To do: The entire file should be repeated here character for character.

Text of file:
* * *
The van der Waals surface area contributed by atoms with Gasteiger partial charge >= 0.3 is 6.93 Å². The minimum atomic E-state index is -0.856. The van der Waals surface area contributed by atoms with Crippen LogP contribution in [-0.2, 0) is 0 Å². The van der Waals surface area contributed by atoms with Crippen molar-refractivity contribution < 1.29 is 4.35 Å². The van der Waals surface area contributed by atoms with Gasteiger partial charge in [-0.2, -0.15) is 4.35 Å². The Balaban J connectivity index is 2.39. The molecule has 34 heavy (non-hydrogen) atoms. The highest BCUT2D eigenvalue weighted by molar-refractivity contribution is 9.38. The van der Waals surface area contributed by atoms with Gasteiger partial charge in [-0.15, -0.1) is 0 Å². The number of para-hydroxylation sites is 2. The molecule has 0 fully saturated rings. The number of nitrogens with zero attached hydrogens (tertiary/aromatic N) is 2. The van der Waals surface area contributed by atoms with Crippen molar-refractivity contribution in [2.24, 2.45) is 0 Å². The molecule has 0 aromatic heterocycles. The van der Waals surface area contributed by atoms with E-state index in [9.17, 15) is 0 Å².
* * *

The van der Waals surface area contributed by atoms with Gasteiger partial charge >= 0.3 is 6.93 Å². The minimum atomic E-state index is -0.856. The van der Waals surface area contributed by atoms with Crippen LogP contribution in [-0.2, 0) is 0 Å². The van der Waals surface area contributed by atoms with Crippen molar-refractivity contribution < 1.29 is 4.35 Å². The van der Waals surface area contributed by atoms with Gasteiger partial charge in [-0.2, -0.15) is 4.35 Å². The Balaban J connectivity index is 2.39. The molecule has 34 heavy (non-hydrogen) atoms. The highest BCUT2D eigenvalue weighted by molar-refractivity contribution is 9.38. The van der Waals surface area contributed by atoms with Gasteiger partial charge in [-0.15, -0.1) is 0 Å². The number of para-hydroxylation sites is 2. The molecule has 0 fully saturated rings. The number of nitrogens with zero attached hydrogens (tertiary/aromatic N) is 2. The van der Waals surface area contributed by atoms with Crippen molar-refractivity contribution in [2.24, 2.45) is 0 Å². The molecule has 0 aromatic heterocycles. The van der Waals surface area contributed by atoms with E-state index in [9.17, 15) is 0 Å².